A DAY AT THE RACISTS
by Anders Lustgarten.
Finborough Theatre above The Finborough Road Brasserie 118 Finborough Road SW10 9ED To 27 March 2010.
Tue-Sat 7.30pm Sun 3pm.
Runs 2hr 5min One interval.
TICKETS: 0844 847 1652 (24hr No booking fee).
www.finboroughtheatre.co.uk (reduced full-price tickets online).
Review: Timothy Ramsden 20 March.
A night of forceful political drama.
Telling the future’s tough for a playwright. In Anders Lustgarten’s wittily titled, and finely written, look at the English Far Right, the action – which extends over several days – looks to an election on May 6th, and refers back to last year’s Euro-elections. So far, so real. But while he was writing it the British National Party were in court being told they had to change their all-Whites membership policy. In life their response was to change the wording while achieving the same result.
But the play sees the leadership going for the new idea by adopting a British Asian as candidate for the kind of East London (OK, Barking and Dagenham, you aren’t actually named) seat where bleak and massive blocks of flats (which Mila Sanders’ design catches in their fearful symmetry) are represented by a complacent New Labour MP.
Ryan McBride’s intense production swirls around the Finborough stage to massive impact. That MP stands remote from her constituent, lifelong socialist activist Peter Case, now left in a post-industrial political vacuum from which he’s easily swept up, to his own incredulity, by the BNP. They’re the party that understands his needs, and provides practical help.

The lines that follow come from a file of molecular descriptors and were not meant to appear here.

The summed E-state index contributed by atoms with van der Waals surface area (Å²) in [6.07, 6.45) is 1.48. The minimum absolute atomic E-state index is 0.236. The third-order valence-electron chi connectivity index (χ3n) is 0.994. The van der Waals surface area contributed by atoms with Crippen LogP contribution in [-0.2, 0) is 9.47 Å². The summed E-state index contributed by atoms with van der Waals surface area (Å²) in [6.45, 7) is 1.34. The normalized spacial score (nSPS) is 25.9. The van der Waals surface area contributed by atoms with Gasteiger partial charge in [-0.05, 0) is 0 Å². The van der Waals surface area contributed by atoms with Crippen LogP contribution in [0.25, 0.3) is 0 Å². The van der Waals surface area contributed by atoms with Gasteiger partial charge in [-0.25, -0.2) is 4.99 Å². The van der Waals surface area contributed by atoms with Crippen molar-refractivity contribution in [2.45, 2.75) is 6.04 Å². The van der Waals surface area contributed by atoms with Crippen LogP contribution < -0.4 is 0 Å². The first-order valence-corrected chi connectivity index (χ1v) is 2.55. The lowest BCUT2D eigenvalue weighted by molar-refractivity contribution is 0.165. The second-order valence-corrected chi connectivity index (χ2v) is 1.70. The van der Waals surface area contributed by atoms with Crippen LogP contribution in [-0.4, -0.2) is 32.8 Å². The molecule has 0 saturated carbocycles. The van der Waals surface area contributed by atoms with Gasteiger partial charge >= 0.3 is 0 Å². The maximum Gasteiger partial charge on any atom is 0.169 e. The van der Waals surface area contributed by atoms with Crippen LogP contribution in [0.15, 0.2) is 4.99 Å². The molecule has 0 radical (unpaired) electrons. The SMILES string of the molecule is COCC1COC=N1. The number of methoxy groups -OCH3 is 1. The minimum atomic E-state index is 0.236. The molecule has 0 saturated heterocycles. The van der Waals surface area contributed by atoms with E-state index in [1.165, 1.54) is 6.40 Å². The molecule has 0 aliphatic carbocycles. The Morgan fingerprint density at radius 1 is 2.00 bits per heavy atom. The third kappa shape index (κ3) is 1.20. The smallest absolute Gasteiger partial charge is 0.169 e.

Julian Littman’s Peter is fierce, and fiercely principled. If the Asian BNP candidate who’s restyled herself Gina – wait for it – White (Thusitha Javasundera, strong-willed, business-suited and with gritty northern vowels) recalls Michael Hastings’ 1979 solo play Full Frontal, about a Black man wanting to join the National Front, street-fighting predecessor to the BNP, Lustgarten’s play is overall son to David Edgar’s 1976 Destiny. And as it sweeps through violence and tactics, racist and anti-immigration attitudes, it’s one of very few plays to approach Edgar’s power of political analysis.
Which he incorporates with a similar skill of dramatic momentum, and more independent characters. Peter’s case parallels his son, whose developing relationship with a Black teacher alternately throttles and sputters, but has more long-term hope than his dad’s political and personal seduction.
With a cast that’s consistently alert, precise and truthful, Rogue State Theatre Company’s Finborough production grips both as story and report from today’s political battle-lines.
Peter Case: Julian Littman.
Driver/Tony McDonald: Gwilym Lord.
Polish Lady/Labour MP/Housewife/Journalist: Vanessa Havell.
Burka Woman 1/Gina White: Thusitha Jayasundera.
Burka Woman 2/Zenobia: Zaraah Abrahams.
African Guy/Clinton Jones: Trevor A Toussaint.
Mark Case: Sam Swainsbury.
Rick Coleman: Nick Holder.
Director: Ryan McBryde.
Designer: Mila Sanders.
Lighting: Dan Hill.
Sound: George Dennis.